The following has been reprinted with the
permission of ExpertReloader. We invite
everyone to visit them and view their informative tips on reloading shotshells or better
yet get a copy of Mr. Rozek's "MEC Shotshell Reloading
By: Jonathan Rozek
(Shotgunworld Note: Please visit this section often for future articles from
to set up your reloader for any combination of hull, wad, shot, powder, and primer:
- Decide which hull type you will reload, as discussed elsewhere.
- Get hold of reloading data from several manufacturers. You
can either get these thin pamphlets from the place you buy powder, or by going to the manufacturers' websites.
- Look up the hull type you have, in the gauge you are shooting. For
instance, manufacturers may refer to Remington Premier STS as "Remington
premier." Determine the most widely used powders from the recipes shown. Write
them down. Notice that some powders are best suited for 12 gauge, and others are made for
- Buy one of the powders from your list. Your supplier doesn't
have what you want? Watch out! Don't just buy what's around. You've got to buy one that
was listed for the hull type you're reloading. They are not interchangeable. When you're
messing with 5-7 tons per square inch of pressure, six inches from your eyeballs when the
gun goes off, you want to know that someone else has used that recipe successfully before.
- Buy the wads and primers listed for the hull and powder you
have selected. You will have a bit of selection, depending on what weight of shot and what
muzzle velocity you pick. Go first with a shot weight that has the most recipes. A good
standard velocity is 1,200 feet per second or thereabout for 12 gauge. The most
popular shot weight and velocity is generally the one with the most recipes. You can shoot
heavier or lighter loads later, when you're used to the mainstream combinations.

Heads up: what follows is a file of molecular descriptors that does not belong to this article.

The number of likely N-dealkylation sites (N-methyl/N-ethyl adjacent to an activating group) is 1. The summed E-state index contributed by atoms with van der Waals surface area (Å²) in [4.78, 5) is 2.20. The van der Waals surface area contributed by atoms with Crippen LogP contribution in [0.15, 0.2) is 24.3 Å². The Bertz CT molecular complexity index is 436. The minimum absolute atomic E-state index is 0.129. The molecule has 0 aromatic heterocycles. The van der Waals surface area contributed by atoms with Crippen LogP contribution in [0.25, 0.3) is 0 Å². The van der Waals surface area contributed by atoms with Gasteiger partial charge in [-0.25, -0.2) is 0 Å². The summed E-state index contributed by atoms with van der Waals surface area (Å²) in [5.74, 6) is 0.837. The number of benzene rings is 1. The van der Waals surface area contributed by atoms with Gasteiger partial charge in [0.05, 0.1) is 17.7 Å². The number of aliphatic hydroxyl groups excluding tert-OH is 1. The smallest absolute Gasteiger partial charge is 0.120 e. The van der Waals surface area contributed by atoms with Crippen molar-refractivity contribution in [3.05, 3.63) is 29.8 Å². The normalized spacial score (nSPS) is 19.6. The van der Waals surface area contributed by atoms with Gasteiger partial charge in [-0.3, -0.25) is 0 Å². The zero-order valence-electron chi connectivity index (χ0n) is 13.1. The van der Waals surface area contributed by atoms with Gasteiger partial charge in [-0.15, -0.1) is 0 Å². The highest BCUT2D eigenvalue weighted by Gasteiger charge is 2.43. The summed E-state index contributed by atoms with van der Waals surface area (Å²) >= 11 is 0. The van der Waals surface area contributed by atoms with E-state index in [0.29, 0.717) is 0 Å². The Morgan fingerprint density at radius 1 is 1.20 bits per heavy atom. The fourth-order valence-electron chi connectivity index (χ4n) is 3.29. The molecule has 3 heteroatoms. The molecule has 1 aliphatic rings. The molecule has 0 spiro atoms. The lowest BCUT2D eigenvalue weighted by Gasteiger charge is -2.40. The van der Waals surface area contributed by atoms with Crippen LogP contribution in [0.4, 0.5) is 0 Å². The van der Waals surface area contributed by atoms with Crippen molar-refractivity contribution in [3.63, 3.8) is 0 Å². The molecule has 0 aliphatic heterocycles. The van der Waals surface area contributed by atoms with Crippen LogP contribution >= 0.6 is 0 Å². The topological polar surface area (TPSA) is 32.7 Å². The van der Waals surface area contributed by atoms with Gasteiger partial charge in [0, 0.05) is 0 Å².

- Determine from the powder manufacturer's reloading manual (usually
available free where you bought the powder) how many grains of powder you should
use for your combination of gauge, hull, powder, wad, shot and desired muzzle velocity.
- Look up which bushing you should use from MEC chart. You need
to know the right bushing is only an approximation! More on that in a minute.
- Put only powder in the reloader. It makes the repetitive
process of measuring and adjusting the powder drop a little easier--you don't have to
worry about catching shot.
- Get or borrow a scale. A good, relatively inexpensive one is
the RCBS Model 10.10 Reloading Scale, readily available.
- Set up your scale and zero it, according to the scale
- Set scale to desired powder charge, so when you pour the
powder into its tray, the scale will read zero. This is much easier than trying to
remember "was that 16.8 grains, or 18.6 grains?"
- Unhook the primer drop spring so you don't have to worry
about primers dropping as you calibrate the reloader.
- Put empty shells under the reprime/powder station and the
wad/shot station. Do not insert a wad.
- Drop powder into the spent shell. Take the shot that dropped
into a shell and pour it back into the shot container.
- Pour powder into the scale pan and see if you are in the
ballpark for the number of grains you should be using.
- If you are light or heavy, then swap out a new powder bushing. (See
the MEC manual for that.) You can file out a bushing to make it a bit larger, or use nail
polish to make the chamber smaller. When you have the right weight, the scale should zero
out, because you had earlier set it to read zero at this weight.
- Retest the new setting on at least two more shells. I say at
least two, because the first powder drop will be inaccurate after you've just changed the
powder bushing. You've jiggled it, and probably compacted it. Maybe not, but be sure by
getting two or three readings before deciding you're done.
- This stuff is a pain. But once it's set, that is a real incentive to
leave the recipe alone unless you're having problems with it.
really have to weigh your own powder? Why not just follow the MEC manual for
correct bushing size?
There are too many variables involved in powder metering for a given bushing or handbook
setting to be precise enough. For instance:
- How densely packed the powder is (this will vary depending on how
much it is shaken, and whether the bottle is full or almost empty)
- Manufacturing variations
- How much you jiggle the reloader when using it, etc.
If you're just out to have a good time and not shoot a personal
best, then you may be able to use the bushing chart. But if you are serious about hitting
what you shoot at, you need to know what exactly you're shooting. So spend a few minutes
doing the weighing, and you can then leave it alone until you change shell types, or
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